Term Paper: Brief 7 Court Cases

Pages: 4 (1075 words)  ·  Bibliography Sources: 0  ·  Level: College Senior  ·  Topic: Criminal Justice - Corrections  ·  Buy This Paper

Court Briefs - 7 Different Cases

Business Case

Texas v. Johnson

Real Properties Case

Jeffrey A. Beard, Secretary, Pennsylvania Department Of Corrections, Petitioner V.

Ronald Banks, Individually And On Behalf Of All Others Similarly Situated

Intellectual Properties

Eric Eldred, Et Al., Petitioners V. John D. Ashcroft, Attorney General

Business and the Bill of Rights

Humana Inc., Et Al., Petitioners V. Mary Forsyth Et Al.

Administrative Agency

Timothy Booth, Petitioner V.C.O. Churner et al.

Torts Relating to Business

Douglas Spector, Et Al., Petitioners V. Norwegian Cruise Line Ltd.

Contracts

Montana, Et Al., Petitioners V. Crow Tribe of Indians Et al

BIBLIOGRAPHY

Business Case

Texas v. Johnson

U.S. No. 88-155 (1989)

Facts: In 1984, during the Republican National Convention in Dallas, Texas while participating in the "Republican War Chest Tour," deemed to be a political demonstration, Gregory Lee Johnson was charged with the criminal offence of... "the desecration of a venerated object in violation of Tex.Penal Code Ann. 42.09(a)(3) (1989)."

Issue(s): Is the ruling against Gregory Lee Johnson for the violation of TexPenal Code Ann. 42.09(a)(3) (1989) to be confirmed?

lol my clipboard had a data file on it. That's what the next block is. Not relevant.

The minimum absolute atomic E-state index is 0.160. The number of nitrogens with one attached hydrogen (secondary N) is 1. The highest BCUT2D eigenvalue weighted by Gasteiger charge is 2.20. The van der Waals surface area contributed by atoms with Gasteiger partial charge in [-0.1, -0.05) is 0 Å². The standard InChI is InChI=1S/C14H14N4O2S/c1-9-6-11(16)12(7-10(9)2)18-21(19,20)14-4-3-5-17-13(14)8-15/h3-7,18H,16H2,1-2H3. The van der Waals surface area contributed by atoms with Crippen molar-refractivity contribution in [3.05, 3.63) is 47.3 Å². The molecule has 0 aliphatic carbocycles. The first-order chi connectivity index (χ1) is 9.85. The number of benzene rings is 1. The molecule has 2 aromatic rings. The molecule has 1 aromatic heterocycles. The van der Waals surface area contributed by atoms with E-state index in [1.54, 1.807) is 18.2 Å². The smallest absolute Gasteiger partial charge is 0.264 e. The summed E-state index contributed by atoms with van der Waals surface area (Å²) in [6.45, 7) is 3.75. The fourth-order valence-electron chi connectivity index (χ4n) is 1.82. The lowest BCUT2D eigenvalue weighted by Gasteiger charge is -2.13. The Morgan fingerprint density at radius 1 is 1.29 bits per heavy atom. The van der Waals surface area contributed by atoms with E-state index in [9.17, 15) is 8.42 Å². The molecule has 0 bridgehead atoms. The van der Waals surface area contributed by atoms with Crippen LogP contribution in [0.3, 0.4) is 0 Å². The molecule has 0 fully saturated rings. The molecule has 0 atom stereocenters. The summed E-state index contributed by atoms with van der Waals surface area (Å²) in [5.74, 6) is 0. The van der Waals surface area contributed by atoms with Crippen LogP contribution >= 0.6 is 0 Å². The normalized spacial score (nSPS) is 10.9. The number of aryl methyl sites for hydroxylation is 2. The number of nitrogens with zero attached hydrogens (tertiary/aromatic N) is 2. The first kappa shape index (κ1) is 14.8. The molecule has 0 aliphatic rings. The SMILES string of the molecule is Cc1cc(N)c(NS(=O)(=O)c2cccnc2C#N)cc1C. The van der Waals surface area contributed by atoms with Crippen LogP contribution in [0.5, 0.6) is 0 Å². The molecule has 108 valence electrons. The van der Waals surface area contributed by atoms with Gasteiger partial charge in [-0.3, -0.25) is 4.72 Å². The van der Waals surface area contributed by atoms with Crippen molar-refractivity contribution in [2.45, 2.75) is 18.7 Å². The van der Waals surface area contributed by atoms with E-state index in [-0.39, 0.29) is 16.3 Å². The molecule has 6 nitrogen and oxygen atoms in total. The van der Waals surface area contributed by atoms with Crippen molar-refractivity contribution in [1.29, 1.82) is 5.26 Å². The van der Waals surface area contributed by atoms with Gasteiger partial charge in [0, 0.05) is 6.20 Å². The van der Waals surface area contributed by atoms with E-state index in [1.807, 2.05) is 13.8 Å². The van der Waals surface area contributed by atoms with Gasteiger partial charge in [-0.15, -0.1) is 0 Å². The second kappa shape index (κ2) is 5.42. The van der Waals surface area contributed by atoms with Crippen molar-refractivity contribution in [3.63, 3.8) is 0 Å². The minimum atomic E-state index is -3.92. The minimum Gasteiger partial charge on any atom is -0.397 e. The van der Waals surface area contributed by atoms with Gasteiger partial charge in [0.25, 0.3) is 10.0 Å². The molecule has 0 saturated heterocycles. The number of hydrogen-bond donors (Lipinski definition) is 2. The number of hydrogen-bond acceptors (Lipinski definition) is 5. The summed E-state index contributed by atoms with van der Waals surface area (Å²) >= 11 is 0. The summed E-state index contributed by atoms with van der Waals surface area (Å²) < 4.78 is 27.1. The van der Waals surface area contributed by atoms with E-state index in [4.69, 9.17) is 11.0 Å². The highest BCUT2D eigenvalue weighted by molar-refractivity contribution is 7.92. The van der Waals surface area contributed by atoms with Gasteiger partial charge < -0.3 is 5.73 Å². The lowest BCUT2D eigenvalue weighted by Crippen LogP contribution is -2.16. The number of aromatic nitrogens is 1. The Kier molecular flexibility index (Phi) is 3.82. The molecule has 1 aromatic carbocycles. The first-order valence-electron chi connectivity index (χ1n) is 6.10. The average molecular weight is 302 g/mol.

Issue(s): Is the conviction of Gregory Lee Johnson consistent with the First Amendment?

Ruling: The Court of Criminal Appeals ruled, "No," regarding the issue in this case.

Analysis: In reaching the decision to overrule the lower court's The Court of Criminal Appeals determined that Johnson's conduct.".. was symbolic speech protected by the First Amendment: Given the context of an organized demonstration, speeches, slogans, and the distribution of literature, anyone who observed appellant's act would have understood the message that appellant intended to convey. The act for which appellant was convicted was clearly 'speech' contemplated by the First Amendment. reversed Johnson's conviction on the ground that 42.09 was unconstitutional as applied to him... The state court did not address Johnson's argument that the statute was, on its face, unconstitutionally vague and overbroad. We granted certiorari, 488 U.S. 907 (1988), and now affirm." Highlighted part will be rewritten.

Because it reversed Johnson's conviction on the ground that 42.09 was unconstitutional as applied to him, the state court did not address Johnson's argument that the statute was, on its face, unconstitutionally vague and overbroad. We granted certiorari, 488 U.S. 907 (1988), and now affirm.

Minority Rationale

The Minority rationale contends that Johnson's "... conduct may be prohibited and, indeed, criminally sanctioned, because "his act... conveyed nothing that could not have been conveyed and was not conveyed just as forcefully in a dozen different ways." Post at 431. Not only does this assertion sit uneasily next to the dissent's quite correct reminder that the flag occupies a unique position in our society -- which demonstrates that messages conveyed without use of the flag are not "just as forcefu[l]" as those conveyed with it -- but it also ignores the fact that, in Spence, supra, we "rejected summarily" this very claim. See 418 U.S. At 411, n. 4." Highlighted part will be rewritten.

Comments: To be added.

Texas v. Johnson remained in the litigation process 5 years.

The jurisdiction for this case is the Supreme Court of the United States.

II. Real Properties Case

Jeffrey A. Beard, Secretary, Pennsylvania Department Of Corrections, Petitioner V.

Ronald Banks, Individually And On Behalf Of All Others Similarly… [END OF PREVIEW]

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